Some changes may be related to, but are not necessarily driven by, climate change, she stressed.
“Sea temperatures in the North Atlantic have been anomalously warm since 1995 and, not only that, have been warmer than ever in the last few years,” she said.
Science is still trying to get to the bottom of what caused this trend.
“Is it the Atlantic multidecadal oscillation? We have a 70-year time period, potentially, of cooler sea temperatures, for 20 or 30 years, and then warmer-than-average sea temperatures for 20 or 30 years. We had a cool period in the 1970s and 1980s and then, since the mid-1990s, we’ve been in a warm period. There are tree ring studies that document this change, but as far as actual sea temperature records go, we have only one-and-a-half periods that we’ve recorded.
“There’s been a lot of study into why the cool period might have happened and it’s come to light that a lot of it could have been driven by cleaning up the atmosphere—we no longer had this ‘dirty shield’ stopping sunlight getting to the ocean and warming it up, which we might have had in the 1970s and 1980s,” she explained.
“It’s warmer now that we have a cleaner atmosphere due to industrial practices in the US and Western Europe. How much is coming from that? It seems like a good thing, cleaning up pollution, definitely, but it may have had unexpected effects.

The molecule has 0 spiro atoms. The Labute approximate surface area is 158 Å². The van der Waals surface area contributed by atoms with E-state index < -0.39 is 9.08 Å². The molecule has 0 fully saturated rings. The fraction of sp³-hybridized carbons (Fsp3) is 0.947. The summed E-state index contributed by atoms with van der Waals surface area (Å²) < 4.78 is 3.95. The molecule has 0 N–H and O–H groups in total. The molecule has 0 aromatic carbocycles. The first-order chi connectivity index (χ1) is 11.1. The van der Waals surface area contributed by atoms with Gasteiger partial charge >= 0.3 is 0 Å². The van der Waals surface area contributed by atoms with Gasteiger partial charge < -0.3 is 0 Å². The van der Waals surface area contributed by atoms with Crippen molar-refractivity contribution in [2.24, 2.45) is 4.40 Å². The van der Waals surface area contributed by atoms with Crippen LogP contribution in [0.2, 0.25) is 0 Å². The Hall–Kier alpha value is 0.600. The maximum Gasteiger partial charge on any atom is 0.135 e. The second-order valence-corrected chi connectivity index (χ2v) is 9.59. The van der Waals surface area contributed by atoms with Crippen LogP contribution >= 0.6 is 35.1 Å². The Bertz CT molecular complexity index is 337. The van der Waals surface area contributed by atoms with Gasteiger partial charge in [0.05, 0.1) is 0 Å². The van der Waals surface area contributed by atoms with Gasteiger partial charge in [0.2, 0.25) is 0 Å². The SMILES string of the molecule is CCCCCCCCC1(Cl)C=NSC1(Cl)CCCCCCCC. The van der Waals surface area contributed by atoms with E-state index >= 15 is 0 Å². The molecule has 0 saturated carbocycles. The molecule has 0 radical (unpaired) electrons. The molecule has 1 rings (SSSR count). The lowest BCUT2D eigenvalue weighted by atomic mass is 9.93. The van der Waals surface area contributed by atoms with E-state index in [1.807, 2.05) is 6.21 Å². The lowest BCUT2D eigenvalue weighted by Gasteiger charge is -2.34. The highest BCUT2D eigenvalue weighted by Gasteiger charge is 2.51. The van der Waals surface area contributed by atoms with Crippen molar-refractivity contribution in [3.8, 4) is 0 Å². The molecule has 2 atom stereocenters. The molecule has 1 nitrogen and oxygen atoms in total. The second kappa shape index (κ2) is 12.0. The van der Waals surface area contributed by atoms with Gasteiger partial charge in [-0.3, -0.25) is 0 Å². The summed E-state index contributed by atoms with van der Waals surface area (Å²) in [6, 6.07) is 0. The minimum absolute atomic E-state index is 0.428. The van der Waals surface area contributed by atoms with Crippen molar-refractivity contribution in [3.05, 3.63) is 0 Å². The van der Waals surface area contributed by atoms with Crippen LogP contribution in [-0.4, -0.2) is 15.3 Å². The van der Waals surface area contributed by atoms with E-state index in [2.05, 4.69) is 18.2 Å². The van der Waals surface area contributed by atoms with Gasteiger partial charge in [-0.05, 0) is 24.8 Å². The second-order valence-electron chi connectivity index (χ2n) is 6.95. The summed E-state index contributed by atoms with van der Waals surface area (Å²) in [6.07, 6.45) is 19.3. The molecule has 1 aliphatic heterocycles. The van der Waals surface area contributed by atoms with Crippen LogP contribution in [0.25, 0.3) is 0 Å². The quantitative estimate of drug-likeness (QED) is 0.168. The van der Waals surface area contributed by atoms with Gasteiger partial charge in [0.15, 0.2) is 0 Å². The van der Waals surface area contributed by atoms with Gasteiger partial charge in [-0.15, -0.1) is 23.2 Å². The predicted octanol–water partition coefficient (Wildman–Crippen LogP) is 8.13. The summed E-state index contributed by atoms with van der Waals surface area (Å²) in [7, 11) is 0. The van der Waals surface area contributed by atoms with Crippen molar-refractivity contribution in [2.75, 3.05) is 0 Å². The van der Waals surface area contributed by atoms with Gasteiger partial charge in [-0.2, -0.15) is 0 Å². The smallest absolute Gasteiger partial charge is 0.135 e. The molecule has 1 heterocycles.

“How much is coming from the blanketing effect of carbon dioxide and other greenhouse gases? How much is coming from changes in the speed of ocean currents?”
When there is a faster overturning circulation, the ocean has less time to build up heat in the tropical Atlantic, but when it slows down, there is more time to accumulate in the main development of the Atlantic region. This gives modellers even more to think about when they analyse the risk of hurricanes on the US and Caribbean coastline today, Harris said.
She attended Bermuda’s inaugural Climate Summit in May, and said she was particularly struck by the presentation by Michael Crow, the president of Arizona State University, about its partnership with the Bermuda Institute of Ocean Sciences. Crow said this reflects the growing awareness of the central role ocean health plays in the planet’s ability to cope with rising carbon dioxide levels and other human impacts.